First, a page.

We left the vehicle at 7 pm, went straight through the night and reached thumb rock at 7 am. After a 1.5 hr rest, we continued up the exposed sections. 12,000 feet was reached at maybe 10:30, at which point I decided to shut it down. I wanted to same some energy for the ride down, and was skeptical about negotiating the upcoming icy section in my soft boots.
My technique for riding down involved a technical ice tool in my left hand and mountaineering axe in my right. If I came to an unexpected icy section, I would swing my technical tool into the snow, throw a picket in, use my mountaineering axe to chop steps, attach my board to my anchor, then gingerly take it off and use the steps to put my crampons on. Oh to not have hardboots...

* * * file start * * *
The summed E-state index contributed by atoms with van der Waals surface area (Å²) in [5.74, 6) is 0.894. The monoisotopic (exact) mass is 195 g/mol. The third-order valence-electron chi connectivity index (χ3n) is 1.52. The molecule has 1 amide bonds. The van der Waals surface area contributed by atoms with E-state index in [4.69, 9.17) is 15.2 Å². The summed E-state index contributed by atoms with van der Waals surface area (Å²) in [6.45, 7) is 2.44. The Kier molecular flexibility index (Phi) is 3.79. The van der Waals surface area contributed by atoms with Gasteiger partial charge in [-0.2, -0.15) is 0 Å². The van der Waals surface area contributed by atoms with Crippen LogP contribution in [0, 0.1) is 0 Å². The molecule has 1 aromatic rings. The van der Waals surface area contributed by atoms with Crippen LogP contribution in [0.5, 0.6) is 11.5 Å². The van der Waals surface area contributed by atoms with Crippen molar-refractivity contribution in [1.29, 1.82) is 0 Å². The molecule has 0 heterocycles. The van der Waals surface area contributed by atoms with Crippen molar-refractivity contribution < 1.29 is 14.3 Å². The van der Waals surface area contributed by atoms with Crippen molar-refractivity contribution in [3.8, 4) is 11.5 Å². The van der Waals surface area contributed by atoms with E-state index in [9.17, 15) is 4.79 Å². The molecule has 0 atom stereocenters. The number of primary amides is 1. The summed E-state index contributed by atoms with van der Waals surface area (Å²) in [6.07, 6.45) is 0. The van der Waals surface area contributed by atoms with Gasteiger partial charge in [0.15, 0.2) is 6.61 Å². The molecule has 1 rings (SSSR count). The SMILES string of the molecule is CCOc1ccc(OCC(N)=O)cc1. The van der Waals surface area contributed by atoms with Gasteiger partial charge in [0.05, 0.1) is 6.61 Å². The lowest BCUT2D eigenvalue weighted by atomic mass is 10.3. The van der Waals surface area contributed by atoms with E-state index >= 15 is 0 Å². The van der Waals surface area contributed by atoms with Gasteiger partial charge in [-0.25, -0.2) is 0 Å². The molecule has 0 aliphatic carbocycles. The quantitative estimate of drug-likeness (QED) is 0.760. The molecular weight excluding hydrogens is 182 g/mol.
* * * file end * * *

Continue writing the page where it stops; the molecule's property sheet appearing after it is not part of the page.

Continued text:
It turns out that the tools weren't necessary as we didn't hit any ice patches.
I think we definitely could have pushed on, but sometimes you just have to trust your gut and turn around. We were both beat at this point anyways.
The descent was mostly hard snow rather than corn except where we hit the flats again. The car was gained again at 6 pm (we really took our time, naps, etc.), and the drive home was uneventful. Surprisingly, I didn't feel too exhausted - guess it just means I need to push it to the top next time.
All in all we did 10k of ascending and covered perhaps 16-20 miles (?). It went reasonably well for my first time trying to climb Rainier. Will I be back? Perhaps.
Nice old growth after being among the small trees of Montana
Ice cliffs looming above but out of our fall line.
The high point
A few thousand feet of exposure is enough to make you pucker